All at once you lost your first name. You're a cop, a flatfoot, a bull, a dick, John Law. You're the fuzz, the heat; you're poison, you're trouble, you're bad news. They call you everything, but never a policeman.

It's not much of a life, unless you don't mind missing a Dodger game because the hotshot phone rings. Unless you LIKE working Saturdays, Sundays, and holidays, at a job that doesn't pay overtime. Oh, the pay's adequate-- if you count pennies you can put your kid through college, but you better plan on seeing Europe on your television set.

And then there's your first night on the beat. When you try to arrest a drunken prostitute in a Main St. bar and she rips your new uniform to shreds. You'll buy another one-- out of your own pocket. And you're going to rub elbows with the elite-- pimps, addicts, thieves, bums, winos, girls who can't keep an address and men who don't care. Liars, cheats, con men-- the class of Skid Row.

And the heartbreak-- underfed kids, beaten kids, molested kids, lost kids, crying kids, homeless kids, hit-and-run kids, broken-arm kids, broken-leg kids, broken-head kids, sick kids, dying kids, dead kids. The old people nobody wants-- the reliefers, the pensioners, the ones who walk the street cold, and those who tried to keep warm and died in a $3 room with an unventilated gas heater. You'll walk your beat and try to pick up the pieces.

Do you have real adventure in your soul? You better have, because you're gonna do time in a prowl car. Oh, it's going to be a thrill a minute when you get an "unknown trouble" call and hit a backyard at 2 in the morning, never knowing who you'll meet-- a kid with a knife, a pill-head with a gun, or two ex-cons with nothing to lose. And you're going to have plenty of time to think. You'll draw duty in a lonely car, with nobody to talk to but your radio.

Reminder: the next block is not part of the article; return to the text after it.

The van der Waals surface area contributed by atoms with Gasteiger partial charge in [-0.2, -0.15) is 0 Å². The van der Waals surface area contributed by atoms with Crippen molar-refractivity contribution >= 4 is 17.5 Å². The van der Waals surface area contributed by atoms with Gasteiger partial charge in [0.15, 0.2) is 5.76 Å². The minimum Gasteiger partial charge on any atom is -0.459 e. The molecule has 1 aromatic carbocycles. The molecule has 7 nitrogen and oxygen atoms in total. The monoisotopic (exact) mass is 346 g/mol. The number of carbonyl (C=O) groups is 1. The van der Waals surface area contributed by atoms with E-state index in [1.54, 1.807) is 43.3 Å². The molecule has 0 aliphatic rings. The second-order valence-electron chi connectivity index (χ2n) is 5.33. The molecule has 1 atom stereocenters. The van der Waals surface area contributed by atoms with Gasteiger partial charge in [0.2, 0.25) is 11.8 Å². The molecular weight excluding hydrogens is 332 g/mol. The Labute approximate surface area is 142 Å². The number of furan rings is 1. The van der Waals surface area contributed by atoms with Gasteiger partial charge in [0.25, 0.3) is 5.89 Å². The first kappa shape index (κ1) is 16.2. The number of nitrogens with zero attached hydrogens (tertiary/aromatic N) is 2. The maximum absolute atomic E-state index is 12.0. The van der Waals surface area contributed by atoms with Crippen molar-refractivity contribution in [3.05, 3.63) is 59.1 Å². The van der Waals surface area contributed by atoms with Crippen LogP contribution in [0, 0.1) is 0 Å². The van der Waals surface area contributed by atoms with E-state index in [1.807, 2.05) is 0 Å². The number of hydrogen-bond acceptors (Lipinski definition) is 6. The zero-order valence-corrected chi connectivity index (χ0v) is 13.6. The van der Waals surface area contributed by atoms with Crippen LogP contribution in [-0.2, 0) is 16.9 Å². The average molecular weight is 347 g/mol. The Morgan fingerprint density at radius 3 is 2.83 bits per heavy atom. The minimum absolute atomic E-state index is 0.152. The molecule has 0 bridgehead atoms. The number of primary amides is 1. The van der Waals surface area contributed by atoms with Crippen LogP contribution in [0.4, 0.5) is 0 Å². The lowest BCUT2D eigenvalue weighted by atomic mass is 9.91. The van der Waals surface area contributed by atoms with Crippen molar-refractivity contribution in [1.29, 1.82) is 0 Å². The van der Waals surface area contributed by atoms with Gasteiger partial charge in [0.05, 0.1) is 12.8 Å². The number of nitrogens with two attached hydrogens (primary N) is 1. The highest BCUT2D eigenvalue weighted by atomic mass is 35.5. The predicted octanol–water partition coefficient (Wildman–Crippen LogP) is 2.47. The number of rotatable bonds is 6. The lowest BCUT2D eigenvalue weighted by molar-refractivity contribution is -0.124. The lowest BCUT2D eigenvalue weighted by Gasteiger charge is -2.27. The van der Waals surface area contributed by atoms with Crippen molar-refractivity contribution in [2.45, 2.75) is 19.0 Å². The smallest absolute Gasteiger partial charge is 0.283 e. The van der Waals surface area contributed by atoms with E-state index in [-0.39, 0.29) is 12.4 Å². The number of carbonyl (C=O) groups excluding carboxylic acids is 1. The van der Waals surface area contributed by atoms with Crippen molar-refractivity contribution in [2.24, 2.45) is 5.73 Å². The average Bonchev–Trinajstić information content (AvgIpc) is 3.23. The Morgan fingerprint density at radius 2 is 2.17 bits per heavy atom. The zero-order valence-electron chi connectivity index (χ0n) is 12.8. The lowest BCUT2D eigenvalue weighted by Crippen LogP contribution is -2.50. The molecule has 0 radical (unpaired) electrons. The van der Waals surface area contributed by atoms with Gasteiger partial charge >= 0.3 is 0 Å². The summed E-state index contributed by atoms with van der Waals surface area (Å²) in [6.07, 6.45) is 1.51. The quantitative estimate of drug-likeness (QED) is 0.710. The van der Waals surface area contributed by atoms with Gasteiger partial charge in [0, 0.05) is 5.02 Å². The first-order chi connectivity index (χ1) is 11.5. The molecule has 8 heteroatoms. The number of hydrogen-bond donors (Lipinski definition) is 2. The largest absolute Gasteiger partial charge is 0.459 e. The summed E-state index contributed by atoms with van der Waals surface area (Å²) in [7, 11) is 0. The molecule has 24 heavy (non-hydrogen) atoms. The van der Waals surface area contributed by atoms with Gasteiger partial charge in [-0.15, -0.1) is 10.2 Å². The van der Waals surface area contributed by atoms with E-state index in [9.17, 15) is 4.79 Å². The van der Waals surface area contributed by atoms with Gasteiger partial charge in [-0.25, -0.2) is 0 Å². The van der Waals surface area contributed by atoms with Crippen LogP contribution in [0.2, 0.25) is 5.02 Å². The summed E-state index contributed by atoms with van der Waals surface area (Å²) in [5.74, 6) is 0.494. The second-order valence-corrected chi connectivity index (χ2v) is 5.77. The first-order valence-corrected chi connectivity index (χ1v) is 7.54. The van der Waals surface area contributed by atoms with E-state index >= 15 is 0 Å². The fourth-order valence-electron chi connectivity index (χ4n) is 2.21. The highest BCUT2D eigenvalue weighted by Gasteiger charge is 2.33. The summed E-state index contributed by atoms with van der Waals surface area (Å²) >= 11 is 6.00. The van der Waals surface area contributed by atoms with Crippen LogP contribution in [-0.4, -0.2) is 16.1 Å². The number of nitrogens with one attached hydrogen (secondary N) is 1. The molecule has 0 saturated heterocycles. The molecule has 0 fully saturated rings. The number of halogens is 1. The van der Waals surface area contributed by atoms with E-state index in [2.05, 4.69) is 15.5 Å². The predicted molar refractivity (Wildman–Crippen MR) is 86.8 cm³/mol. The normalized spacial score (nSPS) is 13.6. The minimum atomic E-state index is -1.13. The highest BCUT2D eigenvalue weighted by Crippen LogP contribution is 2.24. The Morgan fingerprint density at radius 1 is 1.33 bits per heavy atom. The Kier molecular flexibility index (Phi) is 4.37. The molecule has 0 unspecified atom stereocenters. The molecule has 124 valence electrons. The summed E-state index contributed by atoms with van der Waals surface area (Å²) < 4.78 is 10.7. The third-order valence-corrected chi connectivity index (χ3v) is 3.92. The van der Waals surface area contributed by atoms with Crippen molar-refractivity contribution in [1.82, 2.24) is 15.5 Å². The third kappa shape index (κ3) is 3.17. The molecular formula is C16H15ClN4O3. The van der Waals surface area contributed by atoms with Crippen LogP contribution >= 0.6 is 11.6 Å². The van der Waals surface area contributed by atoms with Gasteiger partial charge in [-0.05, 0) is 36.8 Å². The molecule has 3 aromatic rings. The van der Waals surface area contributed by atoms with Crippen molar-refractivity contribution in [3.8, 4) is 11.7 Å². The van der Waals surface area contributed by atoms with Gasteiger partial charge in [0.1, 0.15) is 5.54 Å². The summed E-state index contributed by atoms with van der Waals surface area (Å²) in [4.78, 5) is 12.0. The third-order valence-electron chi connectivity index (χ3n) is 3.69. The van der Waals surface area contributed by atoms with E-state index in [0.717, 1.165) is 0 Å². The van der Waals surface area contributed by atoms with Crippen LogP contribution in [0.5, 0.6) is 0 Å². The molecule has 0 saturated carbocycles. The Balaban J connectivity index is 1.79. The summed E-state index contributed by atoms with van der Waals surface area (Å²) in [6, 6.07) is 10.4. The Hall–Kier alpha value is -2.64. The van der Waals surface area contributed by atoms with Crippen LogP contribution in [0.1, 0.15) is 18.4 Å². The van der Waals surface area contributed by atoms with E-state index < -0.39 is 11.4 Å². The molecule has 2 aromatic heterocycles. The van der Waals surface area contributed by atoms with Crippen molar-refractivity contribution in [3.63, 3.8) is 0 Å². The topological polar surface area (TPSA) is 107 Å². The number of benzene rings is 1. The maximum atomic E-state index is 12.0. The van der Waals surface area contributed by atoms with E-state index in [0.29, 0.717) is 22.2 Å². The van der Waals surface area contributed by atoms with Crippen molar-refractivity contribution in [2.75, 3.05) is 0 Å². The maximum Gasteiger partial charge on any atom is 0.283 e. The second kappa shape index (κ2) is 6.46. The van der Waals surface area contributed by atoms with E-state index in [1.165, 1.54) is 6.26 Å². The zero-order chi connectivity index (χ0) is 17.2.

unquote

No matter what your opinion of police officers is (and I'm one of the first to yell "brutality!" when I see those trigger-happy taser cops on YouTube), this monologue still gives some sobering insight into the nine to five of a cop.
posted by Oriole Adams at 11:36 AM on July 10, 2008


Unless you LIKE working Saturdays, Sundays, and holidays, at a job that doesn't pay overtime. Oh, the pay's adequate-- if you count pennies you can put your kid through college, but you better plan on seeing Europe on your television set.

Those were the days.

Yes they were.

Now they are no more.

Like I said, copaganda.
posted by Kirth Gerson at 11:59 AM on July 10, 2008


Jack Webb and Johnny Carson in The Copper Clapper Caper

By the way, Webb apparently insisted that everyone read off of cue cards instead of learning their lines... he thought the stilted delivery sounded more natural.
posted by evilcolonel at 1:48 PM on July 10, 2008


So that is how he got that staccato delivery.

He also created "Adam-12" and "Emergency."
posted by caddis at 2:11 PM on July 10, 2008


That's three strikes. Lock him up and toss the key.
posted by Kirth Gerson at 5:09 PM on July 10, 2008